According to WNYT News Channel 13 (10/04/17), Byrd was nine years of age when he was diagnosed with psychosis and prescribed Risperdal. He eventually suffered from Risperdal gynecomastia – male breast growth – that traumatized him as a youth.
“You know, thinking people are judging me,” (sic) Byrd said in comments broadcast by WNYT. “So, it’s still something that, you know, I feel bad about.” (sic).
His male breast tissue was surgically removed three years ago when he was 21. However, the teasing he endured as an adolescent has not yet left him. “It can really, like, mess up how you view yourself and how you view the world,” Byrd said to WNYT.
Byrd’s Risperdal lawsuit was the first to be tried outside Philadelphia that resulted in a win for the plaintiff, according to WNYT. Meanwhile, in Philadelphia there are no fewer than 6,000 Risperdal lawsuits housed in a mass tort in the Pennsylvania Court of Common Pleas. Risperdal gynecomastia cases have been tried in Philadelphia since February, 2015 with both plaintiffs and the defendant prevailing in several of the cases. Many Risperdal lawsuits have been settled out of court just prior to trial – however, the four occasions when plaintiffs have prevailed resulted in jury awards ranging from $500,000 to $70 million.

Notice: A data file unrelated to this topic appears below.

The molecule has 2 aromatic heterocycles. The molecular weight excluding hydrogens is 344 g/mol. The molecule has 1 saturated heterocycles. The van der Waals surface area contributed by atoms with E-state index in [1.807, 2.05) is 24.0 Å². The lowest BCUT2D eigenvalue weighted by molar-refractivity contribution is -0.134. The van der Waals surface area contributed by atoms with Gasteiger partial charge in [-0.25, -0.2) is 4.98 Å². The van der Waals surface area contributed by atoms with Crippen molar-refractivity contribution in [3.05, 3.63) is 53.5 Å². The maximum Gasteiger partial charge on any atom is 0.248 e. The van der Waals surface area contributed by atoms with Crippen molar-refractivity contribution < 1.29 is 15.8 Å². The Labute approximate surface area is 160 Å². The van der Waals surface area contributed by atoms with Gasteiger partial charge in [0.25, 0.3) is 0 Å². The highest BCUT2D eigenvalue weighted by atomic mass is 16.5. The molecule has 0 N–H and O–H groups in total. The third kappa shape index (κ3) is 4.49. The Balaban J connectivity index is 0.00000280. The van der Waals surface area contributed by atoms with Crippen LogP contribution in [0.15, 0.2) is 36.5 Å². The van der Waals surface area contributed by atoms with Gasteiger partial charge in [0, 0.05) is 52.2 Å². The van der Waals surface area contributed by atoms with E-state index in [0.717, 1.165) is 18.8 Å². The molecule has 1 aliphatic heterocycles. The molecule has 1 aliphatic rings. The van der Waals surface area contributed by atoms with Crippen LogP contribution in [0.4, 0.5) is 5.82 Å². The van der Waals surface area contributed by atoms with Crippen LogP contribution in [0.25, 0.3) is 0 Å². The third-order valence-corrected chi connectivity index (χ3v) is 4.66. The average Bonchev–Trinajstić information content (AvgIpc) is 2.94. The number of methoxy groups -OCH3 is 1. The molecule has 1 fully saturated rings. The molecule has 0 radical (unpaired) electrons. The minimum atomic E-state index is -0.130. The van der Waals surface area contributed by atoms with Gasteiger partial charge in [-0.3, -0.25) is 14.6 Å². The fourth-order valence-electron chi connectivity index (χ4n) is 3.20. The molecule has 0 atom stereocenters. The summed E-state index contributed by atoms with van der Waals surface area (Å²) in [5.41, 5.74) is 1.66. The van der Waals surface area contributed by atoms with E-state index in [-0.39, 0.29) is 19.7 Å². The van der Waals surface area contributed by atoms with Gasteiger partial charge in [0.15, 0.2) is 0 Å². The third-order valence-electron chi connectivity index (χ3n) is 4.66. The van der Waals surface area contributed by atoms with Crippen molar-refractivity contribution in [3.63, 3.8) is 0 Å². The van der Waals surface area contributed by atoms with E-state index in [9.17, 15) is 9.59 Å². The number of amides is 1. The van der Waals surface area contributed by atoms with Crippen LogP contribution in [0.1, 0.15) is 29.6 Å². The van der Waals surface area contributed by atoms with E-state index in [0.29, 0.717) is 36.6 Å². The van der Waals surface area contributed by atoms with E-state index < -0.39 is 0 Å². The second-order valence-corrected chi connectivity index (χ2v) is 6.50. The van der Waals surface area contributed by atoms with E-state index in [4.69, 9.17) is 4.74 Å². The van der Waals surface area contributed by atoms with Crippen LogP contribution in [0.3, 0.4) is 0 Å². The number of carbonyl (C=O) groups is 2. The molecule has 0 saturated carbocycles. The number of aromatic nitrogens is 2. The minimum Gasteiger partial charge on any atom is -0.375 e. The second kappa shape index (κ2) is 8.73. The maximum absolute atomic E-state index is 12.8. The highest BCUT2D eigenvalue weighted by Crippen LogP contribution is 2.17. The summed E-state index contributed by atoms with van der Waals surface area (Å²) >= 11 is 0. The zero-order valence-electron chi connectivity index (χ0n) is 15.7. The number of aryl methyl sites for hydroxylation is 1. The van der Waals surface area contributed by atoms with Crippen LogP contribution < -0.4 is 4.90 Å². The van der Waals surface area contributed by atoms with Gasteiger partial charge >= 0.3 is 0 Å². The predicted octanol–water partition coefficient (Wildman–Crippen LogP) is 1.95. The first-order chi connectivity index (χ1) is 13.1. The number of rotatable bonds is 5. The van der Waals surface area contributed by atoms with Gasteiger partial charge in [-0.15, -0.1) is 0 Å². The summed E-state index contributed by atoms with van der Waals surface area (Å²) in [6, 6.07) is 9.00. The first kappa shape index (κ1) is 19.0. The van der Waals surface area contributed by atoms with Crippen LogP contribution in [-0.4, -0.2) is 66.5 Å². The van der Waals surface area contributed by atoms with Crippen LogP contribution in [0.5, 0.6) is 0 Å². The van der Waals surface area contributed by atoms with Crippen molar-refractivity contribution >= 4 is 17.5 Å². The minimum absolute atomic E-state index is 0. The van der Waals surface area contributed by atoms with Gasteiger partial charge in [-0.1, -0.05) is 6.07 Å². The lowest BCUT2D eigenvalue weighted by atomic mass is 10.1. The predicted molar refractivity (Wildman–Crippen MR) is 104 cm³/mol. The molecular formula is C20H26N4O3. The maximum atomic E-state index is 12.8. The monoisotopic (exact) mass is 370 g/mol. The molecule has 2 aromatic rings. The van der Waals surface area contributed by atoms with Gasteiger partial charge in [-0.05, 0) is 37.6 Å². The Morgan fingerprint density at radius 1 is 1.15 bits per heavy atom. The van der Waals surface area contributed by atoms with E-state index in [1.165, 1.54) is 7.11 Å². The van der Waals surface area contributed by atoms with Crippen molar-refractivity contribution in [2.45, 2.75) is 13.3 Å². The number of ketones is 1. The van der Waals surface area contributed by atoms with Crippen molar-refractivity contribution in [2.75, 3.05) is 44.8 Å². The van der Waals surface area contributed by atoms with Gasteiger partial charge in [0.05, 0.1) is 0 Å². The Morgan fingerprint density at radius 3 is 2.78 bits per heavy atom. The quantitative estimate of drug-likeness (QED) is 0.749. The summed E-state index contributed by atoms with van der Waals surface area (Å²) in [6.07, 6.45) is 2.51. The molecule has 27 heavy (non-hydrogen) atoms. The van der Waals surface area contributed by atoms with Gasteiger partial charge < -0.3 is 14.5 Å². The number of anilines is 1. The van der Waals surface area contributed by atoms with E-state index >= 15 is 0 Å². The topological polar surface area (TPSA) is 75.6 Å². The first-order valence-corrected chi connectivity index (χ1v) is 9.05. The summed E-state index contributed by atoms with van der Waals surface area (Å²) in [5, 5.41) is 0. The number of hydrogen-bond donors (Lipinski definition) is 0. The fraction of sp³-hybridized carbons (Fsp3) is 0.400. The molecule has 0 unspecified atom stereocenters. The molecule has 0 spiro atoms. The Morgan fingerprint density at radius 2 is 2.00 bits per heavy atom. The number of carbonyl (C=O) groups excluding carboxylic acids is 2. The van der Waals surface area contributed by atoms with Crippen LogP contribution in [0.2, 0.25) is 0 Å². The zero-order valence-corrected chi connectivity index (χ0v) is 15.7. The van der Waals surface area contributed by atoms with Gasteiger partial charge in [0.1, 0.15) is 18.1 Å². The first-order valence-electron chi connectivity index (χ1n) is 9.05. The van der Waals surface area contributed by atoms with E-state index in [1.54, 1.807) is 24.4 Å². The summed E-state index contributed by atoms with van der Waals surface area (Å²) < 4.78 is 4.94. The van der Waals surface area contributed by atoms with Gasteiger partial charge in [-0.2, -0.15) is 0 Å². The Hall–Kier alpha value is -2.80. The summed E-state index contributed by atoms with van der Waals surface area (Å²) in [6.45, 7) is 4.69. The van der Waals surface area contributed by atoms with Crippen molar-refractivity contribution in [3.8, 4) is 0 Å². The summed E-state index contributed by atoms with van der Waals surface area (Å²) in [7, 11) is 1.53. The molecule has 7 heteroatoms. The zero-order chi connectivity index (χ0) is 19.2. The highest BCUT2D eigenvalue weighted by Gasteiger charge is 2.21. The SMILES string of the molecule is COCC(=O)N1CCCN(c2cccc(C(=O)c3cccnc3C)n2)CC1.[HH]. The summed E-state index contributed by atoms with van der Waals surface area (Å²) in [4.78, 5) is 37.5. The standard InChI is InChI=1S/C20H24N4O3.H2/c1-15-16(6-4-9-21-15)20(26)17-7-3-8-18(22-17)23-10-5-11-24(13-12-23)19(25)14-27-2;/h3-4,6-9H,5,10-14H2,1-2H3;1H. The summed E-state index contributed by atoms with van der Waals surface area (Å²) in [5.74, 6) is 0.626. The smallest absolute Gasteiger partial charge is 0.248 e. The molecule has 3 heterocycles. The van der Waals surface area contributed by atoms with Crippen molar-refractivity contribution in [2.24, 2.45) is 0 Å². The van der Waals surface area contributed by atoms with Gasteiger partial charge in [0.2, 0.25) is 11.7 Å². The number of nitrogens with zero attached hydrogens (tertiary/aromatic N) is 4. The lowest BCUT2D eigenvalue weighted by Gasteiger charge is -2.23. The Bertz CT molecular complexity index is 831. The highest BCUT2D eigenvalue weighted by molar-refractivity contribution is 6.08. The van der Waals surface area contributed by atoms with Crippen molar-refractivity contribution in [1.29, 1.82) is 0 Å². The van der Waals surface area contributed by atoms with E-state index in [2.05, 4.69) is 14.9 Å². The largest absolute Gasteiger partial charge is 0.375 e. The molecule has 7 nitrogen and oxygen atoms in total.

Risperdal gynecomastia, which is the growth of male breast tissue, remains a relatively rare side effect of Risperdal (risperidone) that nonetheless proves devastating for those affected. In rarer cases still, gynecomastia victims have been known to actually secrete fluids through the nipples. The only known treatment for Risperdal gynecomastia is surgery to remove the excessive breast tissue.
Byrd’s Risperdal lawsuit asserts that male breast tissue had begun to form within months of starting Risperdal, an anti-psychotic.
READ MORE RISPERDAL LEGAL NEWS
Janssen issued a statement following the Risperdal gynecomastia verdict, as reported by WNYT. “Contrary to the impression the plaintiffs’ attorneys have attempted to create over the course of this litigation, Risperdal (risperidone) is an important FDA-approved medicine that, when used as part of a comprehensive treatment plan, continues to help millions of patients with mental illnesses and neurodevelopmental conditions.”
It is not known if Janssen, a division of Johnson & Johnson, plans to appeal.
The case is Byrd v. Janssen Pharmaceuticals, Inc. et al, Case No. 1:14-cv-00820, in US District Court for the Northern District of New York at Syracuse.